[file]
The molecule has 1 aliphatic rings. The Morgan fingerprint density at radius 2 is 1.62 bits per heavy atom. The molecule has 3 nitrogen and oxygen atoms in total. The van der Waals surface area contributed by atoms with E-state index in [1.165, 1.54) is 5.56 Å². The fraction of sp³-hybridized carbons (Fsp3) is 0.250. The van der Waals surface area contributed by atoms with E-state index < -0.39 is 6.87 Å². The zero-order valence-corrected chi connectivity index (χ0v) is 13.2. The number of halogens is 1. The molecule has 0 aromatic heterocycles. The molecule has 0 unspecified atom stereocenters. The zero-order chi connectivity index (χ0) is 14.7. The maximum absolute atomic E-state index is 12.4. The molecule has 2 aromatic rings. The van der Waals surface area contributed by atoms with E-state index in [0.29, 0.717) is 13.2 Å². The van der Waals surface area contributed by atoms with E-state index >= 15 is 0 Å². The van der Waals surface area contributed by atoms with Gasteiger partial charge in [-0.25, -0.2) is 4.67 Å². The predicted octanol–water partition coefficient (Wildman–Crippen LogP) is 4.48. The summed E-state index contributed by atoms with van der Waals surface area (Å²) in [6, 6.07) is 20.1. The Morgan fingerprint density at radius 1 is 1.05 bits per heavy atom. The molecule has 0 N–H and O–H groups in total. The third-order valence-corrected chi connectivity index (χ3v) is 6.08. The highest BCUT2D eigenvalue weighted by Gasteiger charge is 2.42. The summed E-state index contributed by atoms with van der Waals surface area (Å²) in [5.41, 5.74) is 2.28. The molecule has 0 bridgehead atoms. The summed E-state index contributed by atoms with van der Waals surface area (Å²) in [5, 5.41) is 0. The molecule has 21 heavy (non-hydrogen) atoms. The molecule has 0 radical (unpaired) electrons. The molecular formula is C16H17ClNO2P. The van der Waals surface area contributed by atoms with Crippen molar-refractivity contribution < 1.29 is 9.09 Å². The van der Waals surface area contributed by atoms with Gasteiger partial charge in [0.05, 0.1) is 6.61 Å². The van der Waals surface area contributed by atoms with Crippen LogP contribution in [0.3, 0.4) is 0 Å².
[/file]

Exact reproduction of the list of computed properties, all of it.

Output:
The molecule has 1 aliphatic rings. The Morgan fingerprint density at radius 2 is 1.62 bits per heavy atom. The molecule has 3 nitrogen and oxygen atoms in total. The van der Waals surface area contributed by atoms with E-state index in [1.165, 1.54) is 5.56 Å². The fraction of sp³-hybridized carbons (Fsp3) is 0.250. The van der Waals surface area contributed by atoms with E-state index < -0.39 is 6.87 Å². The zero-order valence-corrected chi connectivity index (χ0v) is 13.2. The number of halogens is 1. The molecule has 0 aromatic heterocycles. The molecule has 0 unspecified atom stereocenters. The zero-order chi connectivity index (χ0) is 14.7. The maximum absolute atomic E-state index is 12.4. The molecule has 2 aromatic rings. The van der Waals surface area contributed by atoms with E-state index in [0.29, 0.717) is 13.2 Å². The van der Waals surface area contributed by atoms with E-state index >= 15 is 0 Å². The van der Waals surface area contributed by atoms with Gasteiger partial charge in [-0.25, -0.2) is 4.67 Å². The predicted octanol–water partition coefficient (Wildman–Crippen LogP) is 4.48. The summed E-state index contributed by atoms with van der Waals surface area (Å²) in [6, 6.07) is 20.1. The Morgan fingerprint density at radius 1 is 1.05 bits per heavy atom. The molecule has 0 N–H and O–H groups in total. The third-order valence-corrected chi connectivity index (χ3v) is 6.08. The highest BCUT2D eigenvalue weighted by Gasteiger charge is 2.42. The summed E-state index contributed by atoms with van der Waals surface area (Å²) in [5.41, 5.74) is 2.28. The molecule has 0 bridgehead atoms. The summed E-state index contributed by atoms with van der Waals surface area (Å²) in [5, 5.41) is 0. The molecule has 21 heavy (non-hydrogen) atoms. The molecule has 0 radical (unpaired) electrons. The molecular formula is C16H17ClNO2P. The van der Waals surface area contributed by atoms with Crippen molar-refractivity contribution < 1.29 is 9.09 Å². The van der Waals surface area contributed by atoms with Gasteiger partial charge in [0.05, 0.1) is 6.61 Å². The van der Waals surface area contributed by atoms with Crippen LogP contribution in [0.3, 0.4) is 0 Å².